0

I have 3 tables. ClassList, Student & Faculty. I'm trying to assign the faculty to a specific class, e.g. I'm assigning "John Doe" to the section "Section1" where this "Section1" exists in the Student table column.

Outcome:

Student table

 StudentID       Name    Section
    1            user1    Section1
    2            user2    Section1
    3            user3    Section2

Faculty table

 FacultyID       Name       Subject
    1            Faculty1   Subject ABC
    2            Faculty2   Subject DEF

ClassList table

  ClassListID        StudentID      FacultyID    ModifiedDate

My insert statement is like this:

INSERT INTO ClassList 
VALUES 
( 
    (
        SELECT Student.StudentID 
        FROM Student 
        WHERE Student.Section = 'Section1'
    ), 
    (
        SELECT Faculty.FacultyID 
        FROM Faculty 
        WHERE Faculty.FirstName = @FacultyName 
        OR Faculty.LastName = @FacultyName
    ), 
    GETDATE()
);

I know that the select statement in the Student table returning a lot so I'm wondering if there's a way to add all the return query of it into ClassList table?

0
2

If all students returned by the first select need to be combined with all faculties returned by the second select, then you just need to cross-join the two subsets and select from the resulting set. You can use either the classic comma join or the explicit CROSS JOIN syntax:

  1. Comma join:

    INSERT INTO
      dbo.ClassList (StudentID, FacultyID, ModifiedDate)
    SELECT
      s.StudentID
    , f.FacultyID
    , GETDATE()
    FROM
      (
        SELECT Student.StudentID 
        FROM dbo.Student 
        WHERE Student.Section = 'Section1'
      ) AS s
    , (
        SELECT Faculty.FacultyID 
        FROM dbo.Faculty 
        WHERE Faculty.FirstName = @FacultyName 
        OR Faculty.LastName = @FacultyName
      ) AS f
    ;
    
  2. CROSS JOIN:

    INSERT INTO
      dbo.ClassList (StudentID, FacultyID, ModifiedDate)
    SELECT
      s.StudentID
    , f.FacultyID
    , GETDATE()
    FROM
      (
        SELECT Student.StudentID 
        FROM dbo.Student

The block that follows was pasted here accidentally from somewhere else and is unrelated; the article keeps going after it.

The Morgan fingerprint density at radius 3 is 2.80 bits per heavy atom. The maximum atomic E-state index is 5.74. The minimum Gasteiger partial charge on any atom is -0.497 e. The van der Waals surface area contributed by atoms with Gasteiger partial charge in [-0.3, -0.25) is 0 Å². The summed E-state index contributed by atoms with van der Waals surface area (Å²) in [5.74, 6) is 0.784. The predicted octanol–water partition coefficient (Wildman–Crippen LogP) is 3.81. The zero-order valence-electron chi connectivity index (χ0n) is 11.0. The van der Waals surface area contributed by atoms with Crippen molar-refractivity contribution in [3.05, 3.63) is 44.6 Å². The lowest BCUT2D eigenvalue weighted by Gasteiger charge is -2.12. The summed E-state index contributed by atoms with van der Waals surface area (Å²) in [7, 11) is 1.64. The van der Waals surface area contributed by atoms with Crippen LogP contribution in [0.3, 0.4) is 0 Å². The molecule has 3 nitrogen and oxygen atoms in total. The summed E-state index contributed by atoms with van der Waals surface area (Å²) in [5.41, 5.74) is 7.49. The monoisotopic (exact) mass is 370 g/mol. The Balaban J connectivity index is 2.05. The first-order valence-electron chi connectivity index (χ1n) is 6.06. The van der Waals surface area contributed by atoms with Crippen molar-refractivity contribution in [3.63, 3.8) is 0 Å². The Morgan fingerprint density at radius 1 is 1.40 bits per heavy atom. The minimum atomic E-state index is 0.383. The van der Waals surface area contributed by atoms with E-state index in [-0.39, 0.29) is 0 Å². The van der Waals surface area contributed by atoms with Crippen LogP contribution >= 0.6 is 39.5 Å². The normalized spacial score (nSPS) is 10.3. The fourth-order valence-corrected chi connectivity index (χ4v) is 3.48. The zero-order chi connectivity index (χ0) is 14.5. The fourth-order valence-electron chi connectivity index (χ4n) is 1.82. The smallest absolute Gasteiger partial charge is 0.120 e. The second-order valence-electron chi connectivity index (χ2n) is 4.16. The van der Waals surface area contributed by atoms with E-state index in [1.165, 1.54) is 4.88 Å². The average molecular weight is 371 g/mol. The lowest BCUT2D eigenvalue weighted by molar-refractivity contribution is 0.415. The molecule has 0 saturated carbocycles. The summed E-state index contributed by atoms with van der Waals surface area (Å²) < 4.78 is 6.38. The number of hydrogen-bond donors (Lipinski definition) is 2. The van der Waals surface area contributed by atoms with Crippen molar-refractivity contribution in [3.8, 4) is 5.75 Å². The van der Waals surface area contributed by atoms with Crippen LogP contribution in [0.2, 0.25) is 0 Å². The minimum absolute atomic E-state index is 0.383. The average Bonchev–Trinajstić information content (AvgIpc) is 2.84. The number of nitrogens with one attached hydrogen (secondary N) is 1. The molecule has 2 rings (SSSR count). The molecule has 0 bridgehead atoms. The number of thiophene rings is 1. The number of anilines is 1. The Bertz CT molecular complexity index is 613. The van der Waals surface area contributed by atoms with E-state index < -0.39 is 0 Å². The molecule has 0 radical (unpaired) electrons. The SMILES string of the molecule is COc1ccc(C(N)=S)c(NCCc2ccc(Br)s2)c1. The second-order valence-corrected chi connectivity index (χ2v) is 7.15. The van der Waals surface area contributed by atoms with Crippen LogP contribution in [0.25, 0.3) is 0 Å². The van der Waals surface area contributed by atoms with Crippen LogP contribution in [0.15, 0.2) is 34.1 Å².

WHERE Student.Section = 'Section1'
      ) AS s
      CROSS JOIN
      (
        SELECT Faculty.FacultyID 
        FROM dbo.Faculty 
        WHERE Faculty.FirstName = @FacultyName 
        OR Faculty.LastName = @FacultyName
      ) AS f
    ;
    

Those variations are using your subselects without any change. You could also rewrite the query and cross-join the tables first before filtering both in the same WHERE:

INSERT INTO
  dbo.ClassList (StudentID, FacultyID, ModifiedDate)
SELECT
  s.StudentID
, f.FacultyID
, GETDATE()
FROM
  dbo.Student AS s
, dbo.Faculty AS f
-- or: CROSS JOIN dbo.Faculty AS f
WHERE
  s.Section = 'Section1'
  AND (f.FirstName = @FacultyName 
    OR f.LastName = @FacultyName)
;

Note that you need to put the OR-ed Faculty filters in brackets in order to combine them with the Student filter properly. Without the brackets the result would not match the desired logic due to precedence rules for the logic operators in Transact-SQL: AND would be evaluated first, OR second, while you would want it to be the other way round, hence the brackets.

0

Since you don't appear to have any common information in these two tables, I'd recommend doing a distinct cross apply:

INSERT INTO ClassList (StudentID, FacultyID, ModifiedDate)
SELECT DISTINCT student.studentID
    ,faculty.FacultyID
    ,getdate()
FROM Student
CROSS APPLY faculty
2
  • What does cross apply do? Yes, I am using SQL Server. My problem is the select statement I've made for the Students has a lot of results and can't be lessen by using distinction because it gives unique results. I want to add all of these results example 5 results to be added in the class list in one insert statement with the faculty. May 5 '15 at 17:01
  • Cross Apply is a valid answer, but you neglected to preserve OP's logic about which students and faculty to include. I would suggest expanding on your answer at least that much. Jul 20 '20 at 2:31

Your Answer

By clicking “Post Your Answer”, you agree to our terms of service, privacy policy and cookie policy

Not the answer you're looking for? Browse other questions tagged or ask your own question.